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Top 5 Reasons Why You Have Been Refused Credit

Man holds a rejection letter from his bank after attempting to get credit via a credit application

Your credit score isn’t looking too bad, and you’ve never missed a repayment. So why are you being refused credit? The reason may surprise you.

Check out our top 5 reasons why you’ve refused credit…

Believe it or not, your credit report is not the only deciding factor when it comes to getting approved for credit. Credit providers look at a variety of factors before deciding to loan you money. It can be an upsetting experience when you get denied, but the good news is that once you know what caused the problem, you’ll be able to fix it.

Here are the top 5 reasons people get their credit applications denied:

 

1. Your debt-to-income ratio is too high

Do you have an excellent credit score, but you’ve been refused credit? A high debt-to-income ratio may be the reason why.

Your debt ratio is worked out using your total monthly debt repayments and your monthly gross income.

Monthly Debt Repayments / Gross Monthly Income x 100 = Debt-to-Income Ratio %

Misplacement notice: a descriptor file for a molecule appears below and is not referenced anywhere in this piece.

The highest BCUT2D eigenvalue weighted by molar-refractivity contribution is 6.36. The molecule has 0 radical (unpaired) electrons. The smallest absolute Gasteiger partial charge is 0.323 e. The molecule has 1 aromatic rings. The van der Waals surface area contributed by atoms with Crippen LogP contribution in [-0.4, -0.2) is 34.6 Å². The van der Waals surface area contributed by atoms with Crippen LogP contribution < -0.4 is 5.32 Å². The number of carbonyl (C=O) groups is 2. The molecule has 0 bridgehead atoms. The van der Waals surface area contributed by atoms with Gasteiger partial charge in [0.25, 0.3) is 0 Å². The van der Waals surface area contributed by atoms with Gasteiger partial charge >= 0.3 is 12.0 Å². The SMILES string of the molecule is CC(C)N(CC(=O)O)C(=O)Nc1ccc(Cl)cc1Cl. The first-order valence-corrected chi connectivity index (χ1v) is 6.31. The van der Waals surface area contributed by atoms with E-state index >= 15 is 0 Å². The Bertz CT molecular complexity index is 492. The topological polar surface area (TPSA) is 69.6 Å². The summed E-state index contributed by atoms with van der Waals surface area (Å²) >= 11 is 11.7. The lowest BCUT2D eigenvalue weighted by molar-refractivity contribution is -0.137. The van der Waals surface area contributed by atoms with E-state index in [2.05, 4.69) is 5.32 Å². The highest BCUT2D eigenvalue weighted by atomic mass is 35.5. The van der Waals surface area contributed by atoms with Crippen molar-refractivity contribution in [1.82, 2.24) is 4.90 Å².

Lenders need to make sure you can afford to make new debt. If your debt-to-income ratio is more than 40%, that means you’re quite a bit of your monthly salary on debt. This will make it a lot harder to get approved for new credit. Lenders need to make sure that you can afford your monthly repayments over and above your living costs.

A debt-to-income ratio under 20% is generally considered good. However, if your ratio is above 40%, you could be considered a high-risk borrower.

If you feel your debt-to-income ratio may be the reason you’ve been refused credit, there are only two ways to fix it.

  • Increase your income

Increase your monthly income without increasing your debt repayments and your debt-to-income ratio will drop. Consider renting out your spare bedroom or begin freelancing on the side.

or

  • Lower your monthly debt repayments

You can fix your debt-to-income ratio using various debt repayment strategies to lower your monthly repayments. Check out our article on debt-to-income ratios for more information.